George Clooney says Chauvin should volunteer to have knee on his neck at trial
The Hollywood superstar has been emailing the attorney for George Floyd's family with his reaction to the case
Actor George Clooney is so engrossed with the current murder trial of former police officer Derek Chauvin that he has contacted George Floyd’s family’s attorney to suggest a few tips on how to respond to the defense lawyers.
Nationally renowned civil rights attorney Ben Crump made a virtual appearance on The View on Wednesday and revealed that the Hollywood star emails him from time to time with comments about Chauvin’s murder trial. Crump, who represents Floyd’s family, told the hosts that in one email, Clooney responded to defense attorneys suggesting that drugs caused Floyd’s death, and not Chauvin kneeling on his neck for nearly minutes in May 2020.
Per Entertainment Tonight, Crump said of Clooney’s email, “‘Attorney Crump, you should tell them if Derek Chauvin feels so confident in that, he should volunteer during his case, to get down on the floor in that courtroom, and let somebody come and put their knee on his neck for 9 minutes and 29 seconds and be able to see if he can survive.'”
Crump added, “The experts will opine during this case that the average human being can go without oxygen from 30 seconds to 90 seconds — where George Floyd went without oxygen for over 429 seconds, and that’s why it was intentional what this officer did. And I believe in my heart, Joy Behar, that he will be held criminally liable and it will hopefully set a new precedent in America.”
theGRIO reported, Floyd was declared dead after Chauvin pressed his knee against his neck for 9 minutes, 29 seconds as Floyd lay face-down on the pavement, handcuffed and crying “I can’t breathe.”
An earlier report on theGRIO noted that Floyd died from a lack of oxygen, which damaged his brain and caused his heart to stop, a medical expert testified Thursday at Chauvin’s murder trial.
Floyd’s breathing was too shallow to take in enough oxygen while he was pinned facedown with his hands cuffed behind his back for 9 1/2 minutes as Chauvin knelt on his neck and back, said Dr. Martin Tobin, a lung and critical care specialist at the Edward Hines, Jr. VA Hospital and Loyola University’s medical school in Chicago. His testimony comes a day after a use-of-force expert testified that the now-fired white officer bore down with most of his weight on Floyd’s neck or neck area and his back the entire 9 1/2 minutes.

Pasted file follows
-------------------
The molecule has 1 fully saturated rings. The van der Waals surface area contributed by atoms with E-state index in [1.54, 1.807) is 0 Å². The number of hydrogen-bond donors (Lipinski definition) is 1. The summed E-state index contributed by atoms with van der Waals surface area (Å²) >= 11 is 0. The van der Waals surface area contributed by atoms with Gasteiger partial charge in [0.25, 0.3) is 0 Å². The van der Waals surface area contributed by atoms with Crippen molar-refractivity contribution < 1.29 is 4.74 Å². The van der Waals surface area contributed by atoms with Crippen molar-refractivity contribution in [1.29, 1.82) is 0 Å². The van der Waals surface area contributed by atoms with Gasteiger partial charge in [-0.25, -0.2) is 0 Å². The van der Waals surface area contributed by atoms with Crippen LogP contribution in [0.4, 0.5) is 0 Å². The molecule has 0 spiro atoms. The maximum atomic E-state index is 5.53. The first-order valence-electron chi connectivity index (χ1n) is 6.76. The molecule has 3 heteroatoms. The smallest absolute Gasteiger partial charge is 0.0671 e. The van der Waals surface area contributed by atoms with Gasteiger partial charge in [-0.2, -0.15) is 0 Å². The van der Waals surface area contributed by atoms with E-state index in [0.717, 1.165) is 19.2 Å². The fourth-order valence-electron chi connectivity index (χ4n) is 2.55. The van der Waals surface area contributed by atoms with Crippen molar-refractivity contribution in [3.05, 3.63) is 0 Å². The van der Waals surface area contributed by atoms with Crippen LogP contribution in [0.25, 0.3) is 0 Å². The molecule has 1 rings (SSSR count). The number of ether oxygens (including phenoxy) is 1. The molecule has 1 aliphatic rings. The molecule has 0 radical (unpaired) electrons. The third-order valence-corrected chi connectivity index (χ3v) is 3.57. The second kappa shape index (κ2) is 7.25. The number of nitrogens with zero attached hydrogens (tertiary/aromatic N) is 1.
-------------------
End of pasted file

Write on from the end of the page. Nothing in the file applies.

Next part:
“For all those people that continue to say that this is such a difficult trial, that this is a hard trial, we refute that,” Crump told reporters during the trial last week. “We know that if George Floyd was a white American citizen, and he suffered this painful, tortuous death with a police officer’s knee on his neck, nobody, nobody, would be saying this is a hard case.”
Floyd was detained by Minneapolis Police officers after he attempted to use a counterfeit $20 bill at a convenience store.
Chauvin is charged with unintentional second-degree murder, third-degree murder and manslaughter. He has pleaded not guilty.
Bystander video of Floyd crying that he couldn’t breathe as onlookers yelled at Chauvin to get off him sparked protests and scattered violence around the U.S.
Clooney wrote an essay last summer in response the protests that was published by The Daily Beast.
“How many times have we seen people of color killed by police?” he wrote. “Tamir Rice, Philando Castile, Laquan McDonald. There is little doubt that George Floyd was murdered. We watched as he took his last breath at the hands of four police officers. Now we see another defiant reaction to the systemic cruel treatment of a portion of our citizens like we saw in 1968, 1992, and 2014.”
“The anger and the frustration we see playing out once again in our streets is just a reminder of how little we’ve grown as a country from our original sin of slavery,” Clooney added. “The fact that we aren’t actually buying and selling other human beings anymore is not a badge of honor. We need systemic change in our law enforcement and in our criminal justice system. … This is our pandemic. It infects all of us, and in 400 years we’ve yet to find a vaccine.”
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